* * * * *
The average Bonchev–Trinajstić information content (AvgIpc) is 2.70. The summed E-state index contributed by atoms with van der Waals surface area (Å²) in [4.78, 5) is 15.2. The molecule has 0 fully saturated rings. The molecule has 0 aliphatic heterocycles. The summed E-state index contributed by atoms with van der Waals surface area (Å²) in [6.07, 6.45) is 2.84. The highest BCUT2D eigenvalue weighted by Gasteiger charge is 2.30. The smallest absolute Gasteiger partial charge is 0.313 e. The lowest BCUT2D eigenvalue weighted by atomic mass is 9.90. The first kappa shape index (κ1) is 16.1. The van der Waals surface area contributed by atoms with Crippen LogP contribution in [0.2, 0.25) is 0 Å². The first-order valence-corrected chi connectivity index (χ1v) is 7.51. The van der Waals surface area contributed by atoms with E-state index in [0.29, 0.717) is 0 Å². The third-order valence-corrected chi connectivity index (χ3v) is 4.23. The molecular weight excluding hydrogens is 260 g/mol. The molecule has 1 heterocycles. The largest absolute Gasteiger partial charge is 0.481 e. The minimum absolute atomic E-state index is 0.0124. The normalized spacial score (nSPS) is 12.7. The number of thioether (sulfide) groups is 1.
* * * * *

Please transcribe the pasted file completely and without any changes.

The average Bonchev–Trinajstić information content (AvgIpc) is 2.70. The summed E-state index contributed by atoms with van der Waals surface area (Å²) in [4.78, 5) is 15.2. The molecule has 0 fully saturated rings. The molecule has 0 aliphatic heterocycles. The summed E-state index contributed by atoms with van der Waals surface area (Å²) in [6.07, 6.45) is 2.84. The highest BCUT2D eigenvalue weighted by Gasteiger charge is 2.30. The smallest absolute Gasteiger partial charge is 0.313 e. The lowest BCUT2D eigenvalue weighted by atomic mass is 9.90. The first kappa shape index (κ1) is 16.1. The van der Waals surface area contributed by atoms with Crippen LogP contribution in [0.2, 0.25) is 0 Å². The first-order valence-corrected chi connectivity index (χ1v) is 7.51. The van der Waals surface area contributed by atoms with E-state index in [0.29, 0.717) is 0 Å². The third-order valence-corrected chi connectivity index (χ3v) is 4.23. The molecular weight excluding hydrogens is 260 g/mol. The molecule has 1 heterocycles. The largest absolute Gasteiger partial charge is 0.481 e. The minimum absolute atomic E-state index is 0.0124. The normalized spacial score (nSPS) is 12.7. The number of thioether (sulfide) groups is 1.